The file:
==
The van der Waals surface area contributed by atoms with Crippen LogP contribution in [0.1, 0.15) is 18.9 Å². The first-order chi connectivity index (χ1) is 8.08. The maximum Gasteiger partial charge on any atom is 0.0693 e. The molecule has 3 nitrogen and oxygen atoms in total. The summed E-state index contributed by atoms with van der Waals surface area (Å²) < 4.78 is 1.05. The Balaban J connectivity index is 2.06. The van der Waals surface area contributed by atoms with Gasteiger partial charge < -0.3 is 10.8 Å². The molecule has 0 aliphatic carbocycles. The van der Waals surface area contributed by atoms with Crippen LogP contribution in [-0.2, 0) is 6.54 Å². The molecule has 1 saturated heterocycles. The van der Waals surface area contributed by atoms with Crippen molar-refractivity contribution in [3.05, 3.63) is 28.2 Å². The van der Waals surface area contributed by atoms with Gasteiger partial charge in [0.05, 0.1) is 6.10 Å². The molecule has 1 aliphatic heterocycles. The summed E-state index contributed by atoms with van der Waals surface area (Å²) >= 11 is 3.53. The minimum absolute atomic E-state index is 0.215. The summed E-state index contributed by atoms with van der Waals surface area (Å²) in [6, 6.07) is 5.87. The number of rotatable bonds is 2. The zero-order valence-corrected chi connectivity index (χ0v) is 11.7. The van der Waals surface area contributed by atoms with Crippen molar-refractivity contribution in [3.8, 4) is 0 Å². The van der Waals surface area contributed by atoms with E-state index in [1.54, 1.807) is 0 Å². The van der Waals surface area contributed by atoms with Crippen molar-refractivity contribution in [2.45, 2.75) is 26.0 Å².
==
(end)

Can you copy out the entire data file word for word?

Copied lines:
The van der Waals surface area contributed by atoms with Crippen LogP contribution in [0.1, 0.15) is 18.9 Å². The first-order chi connectivity index (χ1) is 8.08. The maximum Gasteiger partial charge on any atom is 0.0693 e. The molecule has 3 nitrogen and oxygen atoms in total. The summed E-state index contributed by atoms with van der Waals surface area (Å²) < 4.78 is 1.05. The Balaban J connectivity index is 2.06. The van der Waals surface area contributed by atoms with Gasteiger partial charge < -0.3 is 10.8 Å². The molecule has 0 aliphatic carbocycles. The van der Waals surface area contributed by atoms with Crippen LogP contribution in [-0.2, 0) is 6.54 Å². The molecule has 1 saturated heterocycles. The van der Waals surface area contributed by atoms with Crippen molar-refractivity contribution in [3.05, 3.63) is 28.2 Å². The van der Waals surface area contributed by atoms with Gasteiger partial charge in [0.05, 0.1) is 6.10 Å². The molecule has 1 aliphatic heterocycles. The summed E-state index contributed by atoms with van der Waals surface area (Å²) >= 11 is 3.53. The minimum absolute atomic E-state index is 0.215. The summed E-state index contributed by atoms with van der Waals surface area (Å²) in [6, 6.07) is 5.87. The number of rotatable bonds is 2. The zero-order valence-corrected chi connectivity index (χ0v) is 11.7. The van der Waals surface area contributed by atoms with Crippen molar-refractivity contribution in [3.8, 4) is 0 Å². The van der Waals surface area contributed by atoms with E-state index in [1.54, 1.807) is 0 Å². The van der Waals surface area contributed by atoms with Crippen molar-refractivity contribution in [2.45, 2.75) is 26.0 Å².